Gastric Sleeve & Gastric Bypass Post-Op Diet: Phase 4 – Solid Foods2018-06-27T07:40:58+00:00

Gastric Sleeve & Gastric Bypass Post-Op Diet: Phase 4 – Solid Foods

Bariatric Surgery Post-Op Diet: 1 Month and Beyond

We are discussing Phase 4 – Solid Foods of the post weight loss surgery meal plan which starts at approximately three to four weeks after surgery. It is important to remember not to compare yourself to others as far as what you can eat or the rate at which you are losing weight.

Every person is different, and your body adapts to the surgery differently meaning you can incorporate different types of foods at different rates. Your primary goal is to get still 60 – 90 grams of protein and to drink a minimum of 48 to 64 ounces of fluids. Fluids should come predominantly from water, flavored herbal tea, and vitamin water.

No carbonated beverages post-surgery, especially soda. The carbonation creates gas and can cause significant discomfort. Also, remember not to drink with a straw, you will pull more air into your pouch that can cause pain. You can add coffee back in moderation when you are not experiencing acid reflux, and you don’t have any problems eating food or drinking fluids. Coffee is acidic, so it may exacerbate or create acid reflux and cause discomfort. Coffee is also a diuretic which pulls fluids out of you and can cause you to be dehydrated if you are not drinking enough other fluids.

You are still weighing your food, 3 meals at 6 ounces and one protein shake per day. Your meals consist of 3 ounces of protein, 1 ounce of a healthy fat and 2 ounces of fruits, vegetables or starch. It may take a few months to be able to eat 6 ounces of food at one sitting. We recommend starting at 3 to 4 ounces and slowly increasing to 6 ounces.

Become aware of how many ounces you can eat at one time and be sure not to force more than your body is ready to tolerate at this time. Depending on how many ounces you can take in at one time your total goal for the day is 12 to 18 ounces of total food and 9 of those ounces being protein. So if you can only eat 3 ounces at one time, you would eat 4 to 6 times per day having 2 ounces of protein and one ounce of something else. You always want to have some form of protein with each meal.

Not only will this assist with increased weight loss, it helps with maintaining muscle mass and will help prevent feelings of discomfort, being nauseous or bloated from gas being produced. You really will need to listen to your body and adapt this meal plan to fit where you are at and what foods you are able to tolerate.

This phase is to slowly incorporate real whole food back into your diet. It may take up to 6 months for you to be able to eat most foods. When trying a new food try one new food at a time to see how you do. If a particular food does not agree with you, wait a few weeks and try again. It is very important that you learn to eat very slowly, cutting your food up into pea size bites and chewing until the food is applesauce consistency before swallowing.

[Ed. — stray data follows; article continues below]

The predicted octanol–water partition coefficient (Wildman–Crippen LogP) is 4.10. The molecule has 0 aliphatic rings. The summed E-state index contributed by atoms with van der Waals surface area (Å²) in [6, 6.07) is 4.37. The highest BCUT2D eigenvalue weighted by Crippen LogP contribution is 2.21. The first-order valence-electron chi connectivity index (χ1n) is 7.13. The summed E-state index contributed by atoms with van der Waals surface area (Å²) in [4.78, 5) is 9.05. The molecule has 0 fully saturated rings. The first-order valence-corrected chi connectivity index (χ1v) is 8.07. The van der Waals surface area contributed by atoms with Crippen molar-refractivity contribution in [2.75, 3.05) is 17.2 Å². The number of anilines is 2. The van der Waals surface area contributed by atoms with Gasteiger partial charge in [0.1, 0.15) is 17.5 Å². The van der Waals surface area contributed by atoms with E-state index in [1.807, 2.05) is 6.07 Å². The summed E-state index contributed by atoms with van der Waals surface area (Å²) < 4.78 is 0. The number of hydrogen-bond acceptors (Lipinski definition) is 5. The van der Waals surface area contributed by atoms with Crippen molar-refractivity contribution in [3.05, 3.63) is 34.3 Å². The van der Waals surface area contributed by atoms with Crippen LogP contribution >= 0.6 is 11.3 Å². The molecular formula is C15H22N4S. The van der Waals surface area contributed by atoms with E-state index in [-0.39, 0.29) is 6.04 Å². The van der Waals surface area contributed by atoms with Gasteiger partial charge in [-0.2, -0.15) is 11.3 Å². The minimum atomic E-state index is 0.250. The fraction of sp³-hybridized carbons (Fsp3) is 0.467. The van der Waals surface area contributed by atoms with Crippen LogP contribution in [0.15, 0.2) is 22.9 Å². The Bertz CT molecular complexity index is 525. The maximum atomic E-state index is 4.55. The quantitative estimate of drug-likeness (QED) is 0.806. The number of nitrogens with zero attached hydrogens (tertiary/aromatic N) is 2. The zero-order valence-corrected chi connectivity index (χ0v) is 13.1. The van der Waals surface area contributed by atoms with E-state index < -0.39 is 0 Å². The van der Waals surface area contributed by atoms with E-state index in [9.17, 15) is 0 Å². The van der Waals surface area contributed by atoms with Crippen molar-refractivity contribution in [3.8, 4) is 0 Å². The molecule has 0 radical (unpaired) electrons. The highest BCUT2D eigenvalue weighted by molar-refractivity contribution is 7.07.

By training yourself to do this you minimize your chances of getting food stuck. This takes practice, so hopefully, you started doing this before surgery. When incorporating lean meats you may want to begin with a soft fish like tilapia and see how you do. When cooking your protein be sure to use cooking methods that will allow the meat to be very moist like using a crock pot or a slow cooker where you cook your protein in a broth or liquid base.

When incorporating vegetables start with cooked vegetables that have mostly insoluble fiber and are non-fibrous gassy vegetables like green beans, squash, eggplant, zucchini, leafy greens, and carrots. Vegetables that are high in sugar or contain more soluble fiber tend to create more gas and can cause discomfort. Gassy and fibrous vegetables like celery, broccoli, cabbage, onions, cauliflower and peas you may want to wait awhile before incorporating. See how you do with several cooked vegetables before moving on to raw veggies.

When incorporating fruit to start, you will want to remove all the skin. You may wish to start with canned fruit in its juice, rinsed and drained, to begin with then gradually change over to whole fruit. In time, you will be able to eat fruit with the skin but that may take a few months.

If you have had gastric bypass or duodenal switch be sure not to have more than 15 grams of carbohydrates per meal. You will want to read food labels as sometimes there are hidden sugars or carbohydrates. Taking in more than 15 grams of carbs per meal may cause you to have dumping that can be painful where you experience severe flu-like symptoms.

Remember to continue not to drink 30 minutes before you eat, while you are eating and 30 minutes afterward. After surgery, it is critical that you train yourself to be a mindful eater, having the time to eat without distraction or stressful emotions.

Feel free to join our facebook support page for more information or view the post-surgical meal plan for specific guidelines that you can print out from our website; Links are below. Here at Mexico Bariatric Center, our goal is to take this journey with you and provide you with excellent care with both pre and post-surgical support.